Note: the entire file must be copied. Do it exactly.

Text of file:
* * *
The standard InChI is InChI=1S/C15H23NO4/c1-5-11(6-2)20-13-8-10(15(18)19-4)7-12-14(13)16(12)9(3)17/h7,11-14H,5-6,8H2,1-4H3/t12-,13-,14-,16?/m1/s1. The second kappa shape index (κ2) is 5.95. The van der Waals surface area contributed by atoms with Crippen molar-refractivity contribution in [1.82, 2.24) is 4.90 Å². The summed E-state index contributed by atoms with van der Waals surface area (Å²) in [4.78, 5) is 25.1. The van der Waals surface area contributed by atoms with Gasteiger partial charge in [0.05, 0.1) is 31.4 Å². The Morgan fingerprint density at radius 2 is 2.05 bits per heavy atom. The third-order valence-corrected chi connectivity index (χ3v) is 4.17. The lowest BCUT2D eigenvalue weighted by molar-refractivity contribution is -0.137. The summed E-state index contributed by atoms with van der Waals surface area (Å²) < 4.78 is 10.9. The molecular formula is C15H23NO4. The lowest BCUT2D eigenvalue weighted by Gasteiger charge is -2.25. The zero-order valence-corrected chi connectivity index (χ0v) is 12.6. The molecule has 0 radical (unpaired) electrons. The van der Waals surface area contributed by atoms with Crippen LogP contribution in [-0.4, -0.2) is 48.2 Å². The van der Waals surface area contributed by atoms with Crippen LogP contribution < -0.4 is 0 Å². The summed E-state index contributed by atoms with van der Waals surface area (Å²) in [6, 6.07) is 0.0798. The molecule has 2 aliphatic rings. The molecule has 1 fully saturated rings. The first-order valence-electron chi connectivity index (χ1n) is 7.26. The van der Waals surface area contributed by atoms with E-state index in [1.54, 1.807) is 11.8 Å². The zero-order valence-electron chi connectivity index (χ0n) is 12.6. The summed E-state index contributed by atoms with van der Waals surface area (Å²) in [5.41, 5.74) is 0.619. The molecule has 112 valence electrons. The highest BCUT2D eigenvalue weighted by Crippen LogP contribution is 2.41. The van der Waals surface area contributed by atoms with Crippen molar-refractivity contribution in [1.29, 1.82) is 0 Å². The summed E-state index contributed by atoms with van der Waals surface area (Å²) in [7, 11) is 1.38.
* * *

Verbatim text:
The standard InChI is InChI=1S/C15H23NO4/c1-5-11(6-2)20-13-8-10(15(18)19-4)7-12-14(13)16(12)9(3)17/h7,11-14H,5-6,8H2,1-4H3/t12-,13-,14-,16?/m1/s1. The second kappa shape index (κ2) is 5.95. The van der Waals surface area contributed by atoms with Crippen molar-refractivity contribution in [1.82, 2.24) is 4.90 Å². The summed E-state index contributed by atoms with van der Waals surface area (Å²) in [4.78, 5) is 25.1. The van der Waals surface area contributed by atoms with Gasteiger partial charge in [0.05, 0.1) is 31.4 Å². The Morgan fingerprint density at radius 2 is 2.05 bits per heavy atom. The third-order valence-corrected chi connectivity index (χ3v) is 4.17. The lowest BCUT2D eigenvalue weighted by molar-refractivity contribution is -0.137. The summed E-state index contributed by atoms with van der Waals surface area (Å²) < 4.78 is 10.9. The molecular formula is C15H23NO4. The lowest BCUT2D eigenvalue weighted by Gasteiger charge is -2.25. The zero-order valence-corrected chi connectivity index (χ0v) is 12.6. The molecule has 0 radical (unpaired) electrons. The van der Waals surface area contributed by atoms with Crippen LogP contribution in [-0.4, -0.2) is 48.2 Å². The van der Waals surface area contributed by atoms with Crippen LogP contribution < -0.4 is 0 Å². The summed E-state index contributed by atoms with van der Waals surface area (Å²) in [6, 6.07) is 0.0798. The molecule has 2 aliphatic rings. The molecule has 1 fully saturated rings. The first-order valence-electron chi connectivity index (χ1n) is 7.26. The van der Waals surface area contributed by atoms with E-state index in [1.54, 1.807) is 11.8 Å². The zero-order valence-electron chi connectivity index (χ0n) is 12.6. The summed E-state index contributed by atoms with van der Waals surface area (Å²) in [5.41, 5.74) is 0.619. The molecule has 112 valence electrons. The highest BCUT2D eigenvalue weighted by Crippen LogP contribution is 2.41. The van der Waals surface area contributed by atoms with Crippen molar-refractivity contribution in [1.29, 1.82) is 0 Å². The summed E-state index contributed by atoms with van der Waals surface area (Å²) in [7, 11) is 1.38.